Google's Eric Schmidt has set tongues wagging yet again, but this time it's not about what he said but what he didn't say. The search giant's Executive Chairman was spotted at the Allen and Co. media conference on Thursday using a mysterious Motorola smartphone that looks awfully similar to leaked pics purporting to be the upcoming Moto X smartphone.
The annual event held in Sun Valley, Idaho is crawling with journalists, so this is not a place you want to be sporting a highly-anticipated phone that you're trying to keep secret. Unless, of course, you're not trying to keep it secret. Schmidt's comments on the phone were deliberately sly and playful.
"I'm not allowed to comment on the nature of this phone," Schmidt said, according to a tweet from Variety's Rachel C. Abrams. In the photo accompanying Abrams' photo, Schmidt can be seen basically posing for reporters with the 'Moto X' in hand. A caption accompanying a separate Reuters snap of Schmidt said flat-out that the phone in his hand was the anticipated Motorola device.
Motorola's X factor
The Moto X will be the first directly Google-influenced smartphone from Motorola since the search giant picked up the phone maker in 2011. Leading up to the recent July 4 weekend, Motorola took out full-page ads in several major newspapers across the country hyping the Moto X as the "the first smartphone you can design yourself."
It wasn't immediately clear if Motorola was suggesting you'd actually be able to influence the hardware specs—an idea that has failed spectacularly in the past. But reports currently suggest the Moto X's customization will be little more than the ability to order engraving, select from several color options, and personalize the device's wallpaper. The phone's specs aren't all that exciting either, rumored to include a 1.7GHz dual-core processor, 2GB RAM, 4.6- or 5-inch display at 720p resolution, and a 10-megapixel camera.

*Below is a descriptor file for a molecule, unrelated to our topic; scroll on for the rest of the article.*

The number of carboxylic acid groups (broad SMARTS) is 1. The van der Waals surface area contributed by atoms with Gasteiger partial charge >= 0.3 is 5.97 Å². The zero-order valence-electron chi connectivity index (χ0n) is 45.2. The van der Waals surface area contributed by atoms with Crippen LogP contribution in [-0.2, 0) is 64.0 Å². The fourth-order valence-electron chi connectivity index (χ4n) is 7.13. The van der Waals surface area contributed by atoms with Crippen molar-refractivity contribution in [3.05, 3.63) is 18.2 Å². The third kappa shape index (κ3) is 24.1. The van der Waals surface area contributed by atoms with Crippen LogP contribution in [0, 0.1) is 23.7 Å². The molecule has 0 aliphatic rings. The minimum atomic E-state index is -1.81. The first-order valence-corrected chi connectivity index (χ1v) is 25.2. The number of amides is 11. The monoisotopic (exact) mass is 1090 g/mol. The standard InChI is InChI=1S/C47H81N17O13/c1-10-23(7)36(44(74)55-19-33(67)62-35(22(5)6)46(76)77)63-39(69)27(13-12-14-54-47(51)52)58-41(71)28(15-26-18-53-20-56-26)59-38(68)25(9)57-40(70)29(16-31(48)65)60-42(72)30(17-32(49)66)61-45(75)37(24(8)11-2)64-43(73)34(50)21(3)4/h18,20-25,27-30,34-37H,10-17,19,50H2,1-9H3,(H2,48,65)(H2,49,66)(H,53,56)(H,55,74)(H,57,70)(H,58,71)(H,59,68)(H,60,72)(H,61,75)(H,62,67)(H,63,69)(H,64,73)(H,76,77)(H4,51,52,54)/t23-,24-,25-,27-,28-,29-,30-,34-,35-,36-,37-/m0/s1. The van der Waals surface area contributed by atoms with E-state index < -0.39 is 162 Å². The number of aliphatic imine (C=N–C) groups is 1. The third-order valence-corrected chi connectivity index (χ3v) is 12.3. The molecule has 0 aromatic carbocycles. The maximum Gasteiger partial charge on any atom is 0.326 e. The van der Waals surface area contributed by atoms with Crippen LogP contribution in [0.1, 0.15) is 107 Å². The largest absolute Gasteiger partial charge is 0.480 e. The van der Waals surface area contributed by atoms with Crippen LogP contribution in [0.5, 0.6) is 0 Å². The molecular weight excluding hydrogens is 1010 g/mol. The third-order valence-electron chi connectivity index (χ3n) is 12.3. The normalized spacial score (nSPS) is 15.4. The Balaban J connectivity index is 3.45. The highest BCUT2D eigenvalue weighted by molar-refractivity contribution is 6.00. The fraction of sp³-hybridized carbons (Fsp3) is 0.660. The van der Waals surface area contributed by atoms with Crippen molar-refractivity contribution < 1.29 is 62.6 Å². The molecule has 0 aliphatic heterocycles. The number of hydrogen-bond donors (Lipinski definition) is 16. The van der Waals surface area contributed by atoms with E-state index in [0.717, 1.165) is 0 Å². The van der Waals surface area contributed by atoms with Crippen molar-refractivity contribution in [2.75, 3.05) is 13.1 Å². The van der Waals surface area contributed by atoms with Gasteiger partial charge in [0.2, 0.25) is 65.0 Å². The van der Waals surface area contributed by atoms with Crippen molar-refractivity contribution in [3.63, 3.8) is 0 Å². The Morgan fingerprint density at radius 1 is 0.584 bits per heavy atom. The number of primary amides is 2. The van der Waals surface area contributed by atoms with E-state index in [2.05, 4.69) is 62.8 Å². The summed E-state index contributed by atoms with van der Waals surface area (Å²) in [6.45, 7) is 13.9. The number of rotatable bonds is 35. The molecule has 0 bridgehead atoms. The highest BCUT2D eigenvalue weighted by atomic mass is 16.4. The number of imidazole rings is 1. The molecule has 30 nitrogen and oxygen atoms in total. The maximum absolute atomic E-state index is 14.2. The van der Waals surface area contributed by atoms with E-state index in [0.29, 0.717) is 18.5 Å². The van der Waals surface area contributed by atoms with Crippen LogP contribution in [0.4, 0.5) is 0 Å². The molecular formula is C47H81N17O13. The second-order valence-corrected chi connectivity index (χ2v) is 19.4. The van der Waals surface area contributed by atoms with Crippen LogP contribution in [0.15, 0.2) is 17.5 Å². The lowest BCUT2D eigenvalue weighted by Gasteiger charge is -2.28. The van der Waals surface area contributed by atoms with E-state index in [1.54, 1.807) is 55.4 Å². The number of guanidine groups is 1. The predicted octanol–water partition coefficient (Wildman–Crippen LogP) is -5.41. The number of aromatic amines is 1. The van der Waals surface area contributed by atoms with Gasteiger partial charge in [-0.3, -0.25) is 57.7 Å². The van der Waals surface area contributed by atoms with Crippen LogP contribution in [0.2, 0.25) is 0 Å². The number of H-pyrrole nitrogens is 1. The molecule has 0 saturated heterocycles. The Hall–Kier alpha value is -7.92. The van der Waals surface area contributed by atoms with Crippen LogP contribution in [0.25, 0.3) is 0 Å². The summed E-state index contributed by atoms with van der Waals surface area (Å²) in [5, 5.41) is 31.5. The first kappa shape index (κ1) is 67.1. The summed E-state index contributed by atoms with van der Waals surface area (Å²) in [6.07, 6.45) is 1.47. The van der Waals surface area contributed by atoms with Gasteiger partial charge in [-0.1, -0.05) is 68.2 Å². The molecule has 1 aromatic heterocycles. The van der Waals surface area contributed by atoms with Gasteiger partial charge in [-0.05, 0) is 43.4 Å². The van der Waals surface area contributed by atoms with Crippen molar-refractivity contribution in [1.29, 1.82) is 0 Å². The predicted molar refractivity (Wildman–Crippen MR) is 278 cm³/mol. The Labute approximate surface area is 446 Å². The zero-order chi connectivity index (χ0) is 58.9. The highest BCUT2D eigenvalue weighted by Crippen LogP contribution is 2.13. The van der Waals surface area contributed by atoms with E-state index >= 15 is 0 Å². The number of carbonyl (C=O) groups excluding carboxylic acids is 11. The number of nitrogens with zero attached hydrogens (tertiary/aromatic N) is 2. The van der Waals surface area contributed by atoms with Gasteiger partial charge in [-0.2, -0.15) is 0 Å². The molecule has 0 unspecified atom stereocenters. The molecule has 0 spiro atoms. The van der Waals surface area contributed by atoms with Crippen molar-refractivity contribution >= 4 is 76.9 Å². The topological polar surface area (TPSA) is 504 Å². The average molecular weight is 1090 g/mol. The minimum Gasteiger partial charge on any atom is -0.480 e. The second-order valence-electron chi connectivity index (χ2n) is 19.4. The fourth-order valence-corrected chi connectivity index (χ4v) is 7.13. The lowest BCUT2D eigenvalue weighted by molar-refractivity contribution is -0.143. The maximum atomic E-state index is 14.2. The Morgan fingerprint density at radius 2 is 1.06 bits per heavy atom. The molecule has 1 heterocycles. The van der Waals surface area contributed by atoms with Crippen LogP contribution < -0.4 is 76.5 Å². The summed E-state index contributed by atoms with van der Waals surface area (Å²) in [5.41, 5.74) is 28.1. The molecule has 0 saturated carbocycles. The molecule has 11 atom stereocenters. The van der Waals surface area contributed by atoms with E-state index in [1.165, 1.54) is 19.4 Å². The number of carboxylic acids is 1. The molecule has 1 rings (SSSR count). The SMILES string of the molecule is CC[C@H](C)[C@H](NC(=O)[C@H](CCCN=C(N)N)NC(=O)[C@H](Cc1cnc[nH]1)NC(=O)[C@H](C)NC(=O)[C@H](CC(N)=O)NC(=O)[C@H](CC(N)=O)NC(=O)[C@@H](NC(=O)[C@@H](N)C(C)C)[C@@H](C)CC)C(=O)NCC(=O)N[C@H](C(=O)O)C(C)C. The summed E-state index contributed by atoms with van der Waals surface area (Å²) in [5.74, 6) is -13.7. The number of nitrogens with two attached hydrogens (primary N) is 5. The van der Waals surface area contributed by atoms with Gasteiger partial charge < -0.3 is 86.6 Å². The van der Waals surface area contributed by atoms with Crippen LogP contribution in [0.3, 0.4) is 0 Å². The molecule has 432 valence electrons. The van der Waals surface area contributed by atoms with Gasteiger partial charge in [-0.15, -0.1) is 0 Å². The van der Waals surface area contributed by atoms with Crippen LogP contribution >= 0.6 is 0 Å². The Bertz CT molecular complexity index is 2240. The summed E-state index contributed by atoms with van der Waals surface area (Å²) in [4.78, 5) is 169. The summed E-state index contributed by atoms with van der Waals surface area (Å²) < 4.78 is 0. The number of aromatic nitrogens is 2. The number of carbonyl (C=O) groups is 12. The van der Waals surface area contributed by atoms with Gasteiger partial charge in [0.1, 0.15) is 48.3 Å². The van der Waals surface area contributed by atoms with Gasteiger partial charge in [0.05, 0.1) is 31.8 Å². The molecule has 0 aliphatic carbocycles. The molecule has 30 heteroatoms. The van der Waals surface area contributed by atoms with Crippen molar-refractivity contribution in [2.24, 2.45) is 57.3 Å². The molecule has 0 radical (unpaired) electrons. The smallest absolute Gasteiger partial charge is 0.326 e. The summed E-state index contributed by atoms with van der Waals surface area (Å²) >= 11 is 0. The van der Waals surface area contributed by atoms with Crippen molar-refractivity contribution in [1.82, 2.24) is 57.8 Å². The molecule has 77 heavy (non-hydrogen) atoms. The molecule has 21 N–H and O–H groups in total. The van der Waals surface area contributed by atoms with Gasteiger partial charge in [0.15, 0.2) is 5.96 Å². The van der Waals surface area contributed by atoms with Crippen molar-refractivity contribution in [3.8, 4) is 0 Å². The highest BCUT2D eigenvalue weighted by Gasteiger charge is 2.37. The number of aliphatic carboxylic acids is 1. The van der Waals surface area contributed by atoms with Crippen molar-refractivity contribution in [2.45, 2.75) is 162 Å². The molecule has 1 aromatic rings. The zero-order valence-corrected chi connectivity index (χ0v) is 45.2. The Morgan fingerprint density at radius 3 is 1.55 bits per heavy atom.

With average specs and somewhat lame personalization options, there is some suggestion the Moto X's biggest selling point will be how the device uses its sensors. During a talk in May, Motorola chief Dennis Woodside said the Moto X would change its interface based on what you were doing with the phone, such as taking it out of your pocket or driving.
But this isn't exactly a new feature either. Proximity sensors that turn off your smartphone's display to prevent misdials or hang-ups when the handset is near your ear are standard. The latest version of Nuance's Dragon Mobile Assistant has a driver mode that is supposed to detect when you're driving and automatically start accepting voice commands. Other apps, such as the newly Google-purchased Waze , can also detect when you're driving and prevent you from fiddling with the app while on the move.
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